Something new, when given that ‘label’ acquires a new dimension, not its own and that could be misleading, even dangerous, because of the previous associations of the label.
And then other labels are coined to achieve vested interests.

One such label, coined in the recent times that outraged me was ‘Saffronization’.
It was coined by certain political parties to dub certain other parties ‘fundamentalist’ and the label was propagated by the media (of course).
Whatever it may stand for, I felt my insides churning when ‘they’ used it on one occasion to describe an effort made to promote Sanskrit.
What sort of blindness could make an Indian forget – regardless of their political agenda, mother tongue, caste – that Sanskrit is not yours or mine but OURS.
And how dangerous this label would prove if it achieved its purpose.
Many of the young would resent Sanskrit! For fear of being associated with a political view, with a political party, for fear of being seen as unfashionable and so on!

We have to beware of labels. Not only while using them but also when others try to use them for us.
“Oh! So you are a ‘communist’ (label!).”
“NO. I believe individuals can be selfish and the STATE has to take care of public welfare and therefore regulate all businesses. And that’s that”

“Are you a collectivist (label) or an individualist (label)?”
“Usually, one is not a pure collectivist or a pure individualist. I mean, one does not have to be. They are like two ends of a spectrum. One can be and one usually is somewhere along this spectrum, closer to one end or the other.”

That was about the CHOICE of words.
Another important matter is the choice of WORDS.

Even if communication be perfected, language is inherently inadequate in its power to express all the finer nuances in our life.
One has to admit the insufficiency of words to represent the entire range or spectrum of human ideas, thoughts and feelings that differ from one another in intensity, depth and power by merely a shade.

How many different colours can the computer tell from one another? My computer configuration says – 255*255*255 = 16581375!
What about the human mind then? Surely, it is more complex than the computer.
So, there must be as many different thoughts, feelings, ideas in our mind... but we do not have so many words in the Oxford dictionary to distinctly represent all of them? No.

Sometimes it is best to leave certain things unclothed in words. We should not insist on coercing all feelings into the limited forms, frames and structures known to us. Because the subtle, when contained in form and structure, that are inherently gross, actually becomes gross. It no longer remains subtle, divine and noble that it is, when put in words. It becomes plain, banal and mundane. Even vulgar or gross.

Contrary to the above condition, there exists the case of censorship.
Certain feelings and thoughts do not permit themselves to become manifest in words.
We dream in a subconscious state because our conscious state acting like guardian does not allow certain thoughts, ideas to become manifest when we are waking, however true they may be.
That happens when these thoughts and feelings are socially unacceptable or unacceptable to our own mind because they defy our very identity, the image we have of ourselves.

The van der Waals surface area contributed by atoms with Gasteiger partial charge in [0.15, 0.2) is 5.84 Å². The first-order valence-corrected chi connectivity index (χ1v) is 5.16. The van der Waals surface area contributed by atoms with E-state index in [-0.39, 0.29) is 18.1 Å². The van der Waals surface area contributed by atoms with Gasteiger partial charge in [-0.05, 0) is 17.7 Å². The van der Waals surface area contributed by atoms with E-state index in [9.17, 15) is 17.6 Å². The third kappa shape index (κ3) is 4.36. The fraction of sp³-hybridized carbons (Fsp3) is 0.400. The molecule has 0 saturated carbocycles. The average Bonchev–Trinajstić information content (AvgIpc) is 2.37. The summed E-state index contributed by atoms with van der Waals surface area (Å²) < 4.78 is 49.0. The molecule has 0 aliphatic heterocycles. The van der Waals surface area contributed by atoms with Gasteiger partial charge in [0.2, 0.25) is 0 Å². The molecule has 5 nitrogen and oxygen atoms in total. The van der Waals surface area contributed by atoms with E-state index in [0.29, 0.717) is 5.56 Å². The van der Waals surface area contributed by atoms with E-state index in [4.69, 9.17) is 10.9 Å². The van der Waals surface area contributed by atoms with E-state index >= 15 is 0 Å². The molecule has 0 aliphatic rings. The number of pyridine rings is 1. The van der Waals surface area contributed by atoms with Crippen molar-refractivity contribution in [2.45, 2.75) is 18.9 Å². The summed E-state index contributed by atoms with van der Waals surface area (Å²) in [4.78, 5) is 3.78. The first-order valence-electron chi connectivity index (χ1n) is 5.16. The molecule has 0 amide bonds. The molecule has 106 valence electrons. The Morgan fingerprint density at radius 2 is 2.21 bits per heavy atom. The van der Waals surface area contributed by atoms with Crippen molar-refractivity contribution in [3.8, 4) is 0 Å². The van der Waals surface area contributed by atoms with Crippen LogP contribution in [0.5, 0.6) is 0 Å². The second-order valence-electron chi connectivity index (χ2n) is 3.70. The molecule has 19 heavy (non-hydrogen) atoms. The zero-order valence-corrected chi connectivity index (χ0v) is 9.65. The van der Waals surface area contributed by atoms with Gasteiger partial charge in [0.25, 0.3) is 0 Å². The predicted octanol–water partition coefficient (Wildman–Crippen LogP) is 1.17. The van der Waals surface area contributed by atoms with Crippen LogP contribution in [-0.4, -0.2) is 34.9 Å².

Similarly, words, acting like guardians of the society that created them, do not allow certain truths to become manifest. The only way they are allowed to manifest is in the form of denial. If a truth were to manifest as the ‘denial of truth’ or admittance but with guilt, reluctance and shame, is it worth manifesting it in words? Is it not best to leave it in its formless state?

For instance, once in a way you meet a person you feel you have known from another lifetime. There is a bonding, connection which you cannot deny. What is it? Friendship? You know, it is more than that.
Love? The larger context in which the two people are situated may make “love” seem unholy. But then, is it necessary to give it a name, a word, at all?

A friend, a perfect gentleman, once told me about an innocent kiss that transpired between him and a woman he liked, at a time he was already committed to another girl. While I understood the innocence of that moment, someone who doesn’t know him, hearing of the incident in ‘words’ would look at it very differently and think him flirtatious or morally loose.

Concluding this article, I will say the following.
Words are very powerful.
All the same, words are delicate.
Words are the carriers of culture.
Let us appreciate ‘words worth’ and be economical, correct and loving in the way we use them.
Because ‘what you speak is who you are’.
A better word could make a better world.

When I thought about what I wanted to change in the world around me, there were many lofty things that I could choose from… but many of the ‘lofty’ and the ‘high sounding’ somehow fall outside the realm of our immediate everyday personal life, most of them, we deem to rightfully belong to the Government’s agenda.
I thought why not the ‘word’ which made man a man?

‘…and when sometimes she chose a different word or a new phrase it was like the pressure of a potter’s thumb on clay – changing the thing itself and their knowledge of it…’

This post has been written for the Time to Change contest, hosted by Indiblogger:


ranj said...

I lost the plot in the last 6 paragraphs...but neverthless your attempt at making a better wor(L)d is appreciated...

Rishi said...

After long time. Reading this post I had a Deja Vu. Thought this was all covered in some post and then came across your post on 31st Jan 2009 review of Maugham's The Moon and Sixpence, you had mentioned your disgust for the word Cool and Awesome the way they are used by people to fill up their poor Vocabs. So here is the article to elaborate that more.


Sammy said...

Nicely written
Well done yaar..cheers for the article :).
Also Check out mine.Give your comment on it.
Are Hijra's(TransGender) not a Human being.?